The complete list of special features is as follows:

  • Taken: On Set

OVERALL:

In a landscape that’s become overwhelming to traverse with a constant barrage of new series being produced, and not just on television but across multiple streaming services, your bingeing time has become a rare commodity. Taken, frankly, isn’t worth it. Having said that, fans of the series should be more than pleased with its excellent Blu-ray release, lack of special features aside. Recommended for fans only — everyone else, wait for streaming.


Distributor: Shout Factory

A family faces off with evil itself in a house from hell in this hard-rocking shocker from Sean Byrne, the director of The Loved Ones. Diehard metal-head and struggling artist Jesse (Ethan Embry) moves with his wife (Shiri Appleby) and daughter (Kiara Glasco) to a rural Texas town, unaware that the house they got for an unbelievable deal comes with a grisly history. Their dream home turns into a nightmare as disturbing demonic occurrences culminate with the appearance of Ray (Pruitt Taylor Vince), the home’s former resident – who’s destined to do the devil’s bidding.

The rock ‘n’ roll horror film has somehow become a sub-genre over the years. Say that phrase and people have their favorites: Rock ‘N’ Roll Nightmare, Hard Rock Zombies, the original Trick or Treat. Rock and horror became somewhat synonymous following the popularity boom of acts like Black Sabbath, Alice Cooper, and Kiss, among many others. Their black and dour and chain-ridden iconography and focus on dark lyrics and subject matter made them kindred spirits, so it was only a matter of time before they began to blur the lines and appear in each other’s worlds. Eventually, Alice Cooper was writing songs for Jason Voorhees. Almost all of these titles weren’t just broadly painted with the horror brush — the films were generally satanic or demonic in nature. Appropriate, being that rock ‘n’ roll was, for a long time, the devil’s music (according to our grandmothers).

The Devil’s Candy is the next step, but also damn refreshing, taking the well-worn trope of “the devil made me do it” and doing something unique with it. Jesse (Embry) and his daughter (Glasco) love metal — Metallica, Slayer, and all the rest — but otherwise the film presents them as normal and fully functioning — no hint of a troubled past, no signs of self-harm, depression, etc.

I doubt it’s spoiler material if I say the devil never appears on screen in physical form, nor does anyone become possessed by the devil or any of his minions. And I’m certainly not saying this idea is bad (I tell anyone who will listen about the awesomeness of Let Us Prey, starring Game of Thrones’ Liam Cunningham [Davos] as Beezlebub), but it’s always welcome and appreciative when someone takes a well traveled concept and does something new with it.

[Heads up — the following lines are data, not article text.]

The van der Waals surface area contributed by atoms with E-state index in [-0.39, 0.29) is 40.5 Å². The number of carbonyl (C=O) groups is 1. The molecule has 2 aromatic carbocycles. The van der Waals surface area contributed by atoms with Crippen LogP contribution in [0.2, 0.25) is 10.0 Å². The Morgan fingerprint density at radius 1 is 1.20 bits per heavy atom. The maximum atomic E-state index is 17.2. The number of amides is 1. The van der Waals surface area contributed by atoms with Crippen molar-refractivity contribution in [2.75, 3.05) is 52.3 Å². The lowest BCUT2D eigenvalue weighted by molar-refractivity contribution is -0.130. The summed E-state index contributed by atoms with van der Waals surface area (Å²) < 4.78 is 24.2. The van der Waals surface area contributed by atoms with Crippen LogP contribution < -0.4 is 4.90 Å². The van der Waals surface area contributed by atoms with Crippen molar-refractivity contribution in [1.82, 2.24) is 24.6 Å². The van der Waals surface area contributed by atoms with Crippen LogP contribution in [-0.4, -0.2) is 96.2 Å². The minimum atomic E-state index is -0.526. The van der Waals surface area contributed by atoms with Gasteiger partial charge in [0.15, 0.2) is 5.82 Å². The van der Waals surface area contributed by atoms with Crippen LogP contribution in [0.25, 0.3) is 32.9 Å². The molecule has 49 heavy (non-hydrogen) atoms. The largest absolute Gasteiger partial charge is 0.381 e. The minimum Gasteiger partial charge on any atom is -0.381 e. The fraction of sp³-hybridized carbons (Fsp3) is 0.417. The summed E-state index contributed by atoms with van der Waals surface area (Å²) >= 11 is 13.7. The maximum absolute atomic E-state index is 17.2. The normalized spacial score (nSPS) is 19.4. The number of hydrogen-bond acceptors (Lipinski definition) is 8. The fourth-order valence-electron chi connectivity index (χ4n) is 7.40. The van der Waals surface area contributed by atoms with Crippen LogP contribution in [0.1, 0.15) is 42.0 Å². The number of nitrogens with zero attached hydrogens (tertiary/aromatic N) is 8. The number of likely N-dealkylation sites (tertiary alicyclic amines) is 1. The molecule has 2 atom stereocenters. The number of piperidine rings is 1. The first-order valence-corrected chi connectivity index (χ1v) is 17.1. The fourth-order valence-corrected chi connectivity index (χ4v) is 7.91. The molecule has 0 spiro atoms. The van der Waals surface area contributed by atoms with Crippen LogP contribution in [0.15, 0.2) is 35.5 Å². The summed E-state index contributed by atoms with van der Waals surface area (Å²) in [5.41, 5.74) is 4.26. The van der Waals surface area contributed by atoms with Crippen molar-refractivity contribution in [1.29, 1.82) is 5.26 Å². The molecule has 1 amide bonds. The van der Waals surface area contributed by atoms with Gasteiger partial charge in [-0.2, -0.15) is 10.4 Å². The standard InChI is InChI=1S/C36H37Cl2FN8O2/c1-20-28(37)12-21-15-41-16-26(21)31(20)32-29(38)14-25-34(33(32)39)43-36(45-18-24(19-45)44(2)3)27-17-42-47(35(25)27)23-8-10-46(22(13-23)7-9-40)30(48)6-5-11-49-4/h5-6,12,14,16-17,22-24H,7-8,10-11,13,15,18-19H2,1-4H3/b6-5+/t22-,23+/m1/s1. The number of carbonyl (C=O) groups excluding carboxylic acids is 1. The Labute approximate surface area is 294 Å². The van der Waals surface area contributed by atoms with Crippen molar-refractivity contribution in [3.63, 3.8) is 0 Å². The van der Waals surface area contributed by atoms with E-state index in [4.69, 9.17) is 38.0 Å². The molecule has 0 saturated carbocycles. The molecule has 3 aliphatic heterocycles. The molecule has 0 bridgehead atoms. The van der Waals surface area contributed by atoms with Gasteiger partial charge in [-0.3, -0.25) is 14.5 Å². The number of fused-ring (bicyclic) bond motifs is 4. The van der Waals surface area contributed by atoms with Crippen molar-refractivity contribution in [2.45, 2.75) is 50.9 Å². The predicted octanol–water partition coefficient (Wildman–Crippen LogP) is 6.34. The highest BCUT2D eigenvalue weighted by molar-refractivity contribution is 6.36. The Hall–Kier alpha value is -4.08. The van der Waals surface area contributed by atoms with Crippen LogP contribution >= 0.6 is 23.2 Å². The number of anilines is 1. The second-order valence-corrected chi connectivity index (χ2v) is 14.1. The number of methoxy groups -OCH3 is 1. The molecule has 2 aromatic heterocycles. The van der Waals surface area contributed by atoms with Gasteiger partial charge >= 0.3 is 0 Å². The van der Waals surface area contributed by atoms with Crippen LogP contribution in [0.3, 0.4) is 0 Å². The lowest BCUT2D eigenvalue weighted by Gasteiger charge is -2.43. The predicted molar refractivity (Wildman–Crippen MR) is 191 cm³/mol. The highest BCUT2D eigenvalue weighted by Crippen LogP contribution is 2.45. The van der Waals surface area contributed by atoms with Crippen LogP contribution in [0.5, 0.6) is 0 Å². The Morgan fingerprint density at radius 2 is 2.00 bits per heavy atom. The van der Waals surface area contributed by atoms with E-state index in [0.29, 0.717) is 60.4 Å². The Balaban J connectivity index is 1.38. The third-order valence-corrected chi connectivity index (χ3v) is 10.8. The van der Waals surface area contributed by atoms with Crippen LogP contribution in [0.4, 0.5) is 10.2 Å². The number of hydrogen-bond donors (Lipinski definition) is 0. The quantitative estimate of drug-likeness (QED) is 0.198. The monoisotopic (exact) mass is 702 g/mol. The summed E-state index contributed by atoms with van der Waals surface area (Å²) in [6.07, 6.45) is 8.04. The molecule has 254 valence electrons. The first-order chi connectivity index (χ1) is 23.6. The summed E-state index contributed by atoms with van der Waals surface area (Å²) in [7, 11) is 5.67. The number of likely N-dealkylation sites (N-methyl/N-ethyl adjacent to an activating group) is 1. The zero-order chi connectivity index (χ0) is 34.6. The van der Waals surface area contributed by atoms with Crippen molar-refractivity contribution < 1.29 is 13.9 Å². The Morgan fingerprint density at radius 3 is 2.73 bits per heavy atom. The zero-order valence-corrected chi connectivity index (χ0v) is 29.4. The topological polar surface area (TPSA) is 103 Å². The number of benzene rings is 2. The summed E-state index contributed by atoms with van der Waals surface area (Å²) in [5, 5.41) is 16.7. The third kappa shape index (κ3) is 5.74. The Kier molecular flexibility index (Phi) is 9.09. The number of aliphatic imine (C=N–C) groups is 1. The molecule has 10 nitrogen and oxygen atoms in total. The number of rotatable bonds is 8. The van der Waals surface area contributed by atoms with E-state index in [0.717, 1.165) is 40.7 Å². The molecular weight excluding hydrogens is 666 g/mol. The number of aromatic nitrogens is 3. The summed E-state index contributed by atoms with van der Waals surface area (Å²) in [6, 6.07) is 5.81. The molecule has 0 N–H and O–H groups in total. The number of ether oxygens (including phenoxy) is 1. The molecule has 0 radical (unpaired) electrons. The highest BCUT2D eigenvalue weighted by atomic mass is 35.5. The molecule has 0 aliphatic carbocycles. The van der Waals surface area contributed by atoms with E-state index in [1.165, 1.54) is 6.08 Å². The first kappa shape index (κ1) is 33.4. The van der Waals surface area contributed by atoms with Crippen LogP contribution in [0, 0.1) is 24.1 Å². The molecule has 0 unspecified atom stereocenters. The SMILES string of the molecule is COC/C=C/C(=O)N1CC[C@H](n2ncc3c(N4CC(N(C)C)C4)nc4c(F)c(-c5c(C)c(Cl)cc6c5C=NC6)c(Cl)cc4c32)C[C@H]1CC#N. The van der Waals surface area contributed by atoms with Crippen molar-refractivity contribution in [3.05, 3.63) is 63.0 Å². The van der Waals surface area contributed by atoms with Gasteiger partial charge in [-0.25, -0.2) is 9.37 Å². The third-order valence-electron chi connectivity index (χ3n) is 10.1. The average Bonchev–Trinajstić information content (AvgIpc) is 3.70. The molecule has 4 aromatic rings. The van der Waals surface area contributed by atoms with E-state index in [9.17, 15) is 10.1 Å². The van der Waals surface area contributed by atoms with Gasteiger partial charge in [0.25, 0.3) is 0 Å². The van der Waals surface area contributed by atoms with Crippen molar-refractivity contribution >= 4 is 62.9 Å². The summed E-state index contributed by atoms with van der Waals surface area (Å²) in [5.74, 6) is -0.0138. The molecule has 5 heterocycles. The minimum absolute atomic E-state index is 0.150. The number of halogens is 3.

Ethan Embry has become a friend to the horror genre over the years, appearing in one of the best Masters of Horror episodes, “Incident On and Off a Mountain Road” (directed by Don Coscarelli), as well as the recent werewolf-at-the-old-folks home flick Late Phases. But if you’re in my demographic, then you remember Embry from one film alone: Can’t Hardly Wait, arguably the Fast Times at Ridgemont High of my generation. Remembering him from that goofball comedy, but seeing him in The Devil’s Candy, makes the actor much more likable in the role, and we, the audience, feel for him when he begins to lose control of his life and fall victim to the dark voices inside his head. The actor is barely recognizable with his Brad Pitt hair and his Bloodsport-era Van Damme body (seriously, I’m a functioning heterosexual and even I was in awe), but his kind and soulful eyes shine through, and every second of pain he experiences is felt by the viewer.

The film is strikingly directed as well, offering a handful of extremely suspenseful, shocking, creepy, and disturbing sequences (not all at once, of course), and this more than includes the excellent finale.

Though The Devil’s Candy runs at a scant 72 minutes, its story never feels incomplete or in need of additional content. It’s not a typical running time for the genre, but there’s nothing wrong with that either. When the film ends, you’ll swear it had only been on for 20 minutes. That’s less to do with running time and more to do with how easily it sucks you in.

PICTURE & SOUND:

Rock ‘n roll. Video and audio are tremendous. Visuals really begin to come to life as Satan’s grip tightens on various character(s) throughout the film. The finale looks tremendous. Audio wise, of course there’s a big (although not huge) emphasis on metal selections. Dialogue sounds great and is fairly presented.

THE SUPPLEMENTS:

The sole featurette on the disc is one dedicated to the film’s visual effects, although its brief running time (three minutes) plays more like select-scene commentary by the visual effects supervisor Johnny Han. He breaks down the few scenes dependent on visual effects, which is interesting, as he reveals that everything had been shot for real, in camera, and was later spliced into the scenes that required it. Despite this hard work, it all kind of looked like CGI, anyway.